Foreign Investment Control
Approval Requirements For Foreign Corporate Investments
More and more countries are tightening regulations for foreign investors that intend to acquire stakes in companies. Lawyers from different countries describe the legal situation and shed light on the consequences for corporate investments. As further countries are going to follow, Digitorney Plus will update this article frequently.
In France, the government recently extended the authorization requirements for certain investments by foreign natural and legal persons due to Regulation No. 2020-1729 of December 28th 2020. This concerns direct or indirect crossing of the 10% threshold of the voting rights of a listed company operating in a ‘sensitive’ economic area pursuant to Article R. 151-3 of the French Monetary and Financial Code (code monétaire et financier) and comprises inter alia defense, information technology, health or food safety.
In the USA, acquisitions of companies may require the approval of the Committee on Foreign Investment in the U.S. (CFIUS). For many years, CFIUS has had jurisdiction to review the potential national security implications of any transaction that could result in foreign control over a U.S. business. The scope of application of CFIUS was substantially expanded through the passage of the Foreign Investment Risk Review Modernization Act (FIRRMA) in 2018 and its implementation by the U.S. Department of the Treasury in the first half of 2020.
In Germany, a sector-specific investment review applies to acquisitions of certain defense and IT security companies. With regard to other industries, the so-called “cross-sector investment review procedure” is applicable if an investor based outside the European Union/EFTA acquires directly or indirectly a stake in a German company of at least 10% (e.g. critical infrastructure, cloud computing services, healthcare/pharmaceuticals, sector-specific software for energy, water or IT/telecommunication suppliers, media companies with broad scope) and of at least 25% in all other cases. The investor applies for a certificate of non-objection from the Federal Ministry of Commerce which either provides the certificate within two months (in case of no reaction, the transaction is deemed approved) or
starts a review procedure which takes further four months upon submission of all requested documents. The Ministry can restrict or prohibit the acquisition if this presumably affects the public security in Germany or the European Union. The German Federal Government currently plans to decrease the threshold to 10% in general. In addition, the more intensive sector- specific investment review shall apply to further industries in future (e.g. artificial intelligence, robotics, autonomous driving and flying, semi-conductors, opto electronics, cyber security, aviation, nuclear technology and additive manufacturing incl. 3D printing). The government’s draft is currently under review and could come into force in the first year-half 2021.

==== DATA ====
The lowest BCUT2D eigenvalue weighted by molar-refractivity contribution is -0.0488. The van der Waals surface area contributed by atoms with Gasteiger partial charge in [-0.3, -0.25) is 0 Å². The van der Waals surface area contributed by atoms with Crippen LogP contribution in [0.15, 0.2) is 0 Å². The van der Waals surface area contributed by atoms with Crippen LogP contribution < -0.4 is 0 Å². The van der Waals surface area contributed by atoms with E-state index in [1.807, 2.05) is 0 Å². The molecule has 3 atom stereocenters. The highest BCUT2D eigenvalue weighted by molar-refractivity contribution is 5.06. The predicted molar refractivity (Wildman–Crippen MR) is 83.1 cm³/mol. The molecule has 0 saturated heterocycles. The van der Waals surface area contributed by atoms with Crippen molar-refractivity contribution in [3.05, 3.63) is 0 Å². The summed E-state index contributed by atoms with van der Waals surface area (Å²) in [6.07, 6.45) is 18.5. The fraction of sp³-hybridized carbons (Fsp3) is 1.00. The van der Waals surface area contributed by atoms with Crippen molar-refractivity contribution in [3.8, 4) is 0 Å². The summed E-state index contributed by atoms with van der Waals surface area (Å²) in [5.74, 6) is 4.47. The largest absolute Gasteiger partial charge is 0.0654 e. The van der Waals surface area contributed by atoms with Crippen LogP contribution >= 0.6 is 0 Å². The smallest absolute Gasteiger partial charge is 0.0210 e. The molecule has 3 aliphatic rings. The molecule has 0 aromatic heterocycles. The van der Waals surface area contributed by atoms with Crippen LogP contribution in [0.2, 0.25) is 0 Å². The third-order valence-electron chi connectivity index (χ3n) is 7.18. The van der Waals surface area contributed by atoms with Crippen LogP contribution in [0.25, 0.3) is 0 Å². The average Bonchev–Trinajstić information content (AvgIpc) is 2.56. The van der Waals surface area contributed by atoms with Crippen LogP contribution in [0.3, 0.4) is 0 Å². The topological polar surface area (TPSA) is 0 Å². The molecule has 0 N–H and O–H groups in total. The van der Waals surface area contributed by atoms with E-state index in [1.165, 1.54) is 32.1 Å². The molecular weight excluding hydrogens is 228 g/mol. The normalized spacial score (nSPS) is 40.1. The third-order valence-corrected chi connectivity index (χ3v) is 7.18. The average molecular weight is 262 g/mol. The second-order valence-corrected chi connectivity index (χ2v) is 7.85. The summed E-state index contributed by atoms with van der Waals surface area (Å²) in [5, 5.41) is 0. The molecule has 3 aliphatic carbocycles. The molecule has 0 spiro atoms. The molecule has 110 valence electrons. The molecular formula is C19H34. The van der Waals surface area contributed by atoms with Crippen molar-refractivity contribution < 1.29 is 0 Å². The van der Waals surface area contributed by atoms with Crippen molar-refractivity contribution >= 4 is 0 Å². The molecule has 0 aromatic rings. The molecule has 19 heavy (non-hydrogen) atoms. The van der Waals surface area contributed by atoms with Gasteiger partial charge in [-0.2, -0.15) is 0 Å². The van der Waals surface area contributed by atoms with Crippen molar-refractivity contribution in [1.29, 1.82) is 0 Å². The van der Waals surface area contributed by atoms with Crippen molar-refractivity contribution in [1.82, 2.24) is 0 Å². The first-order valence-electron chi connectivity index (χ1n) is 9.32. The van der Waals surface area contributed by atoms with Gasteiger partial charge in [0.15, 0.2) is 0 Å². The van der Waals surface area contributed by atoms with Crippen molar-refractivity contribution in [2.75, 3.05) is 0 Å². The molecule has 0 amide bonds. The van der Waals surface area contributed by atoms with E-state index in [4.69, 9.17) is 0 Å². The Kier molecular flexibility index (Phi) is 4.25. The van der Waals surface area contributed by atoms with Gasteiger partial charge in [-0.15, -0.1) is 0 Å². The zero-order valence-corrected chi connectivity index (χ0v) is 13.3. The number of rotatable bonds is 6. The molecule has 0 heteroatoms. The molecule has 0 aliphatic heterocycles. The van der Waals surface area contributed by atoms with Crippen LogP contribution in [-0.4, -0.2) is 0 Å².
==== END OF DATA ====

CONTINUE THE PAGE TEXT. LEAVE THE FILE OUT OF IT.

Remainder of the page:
Denmark is currently in the process of implementing combined mandatory and voluntary FDI screening/approval requirements for certain “sensitive” infrastructure etc. investments/assets. A draft proposal was presented late last year and is now going through a consultation phase before presenting the final proposal.
In the Czech Republic, following Regulation (EU) 2019/452 establishing a framework for the screening of foreign direct investments into the Union, a Czech Act on screening of foreign investments has been adopted with the effects from 1 April 2021.Under this Act, certain foreign investments leading to effective control on performing of economic activity in the Czech Republic by, for instance, an acquisition of at least 10% of voting rights on a target entity, and made by foreign (non-EU) investors…
In Romania, a Government emergency ordinance with respect to foreign investments is currently pending approval. The ordinance aims to implement the provisions of the Regulation (EU) 2019/452 of the European Parliament and of the Council of 19 March 2019 establishing a framework for the screening of foreign direct investments into the Union. The ordinance provides the establishment of a national commission for the examination of FDIs formed by representatives of the government, presidential administration, ministries, secret services and the competition authority.
In Portugal, there are no restrictions or regulations concerning foreign investments in companies. However, Oortugal holds a Gold Visa Programme («Golden Visa»), which grants a special residence permit to foreigners, that can be obtained through investment in the national territory. On December, 22nd, 2020, legal authorities approved legislation that restricts and limits investment conditions pertaining to the Golden Visa Program. According to the press release, the Golden Visa program will be limited in the areas of Lisbon, Oporto, and along the coastal line.
In Poland, Regulations restricting foreign investments in sensitive sectors were introduced to Polish law as of 24 July 2020 as a part of so called 4th Anti-crisis shield legislation. Restrictions apply to investments made by individuals and entities not based in one of EU, EEA or OECD country, provided that such an investment would result in achieving of at least 20% share in the share capital or profit of the target or increase of the share already had in the target resulting in achieving of domination relationship.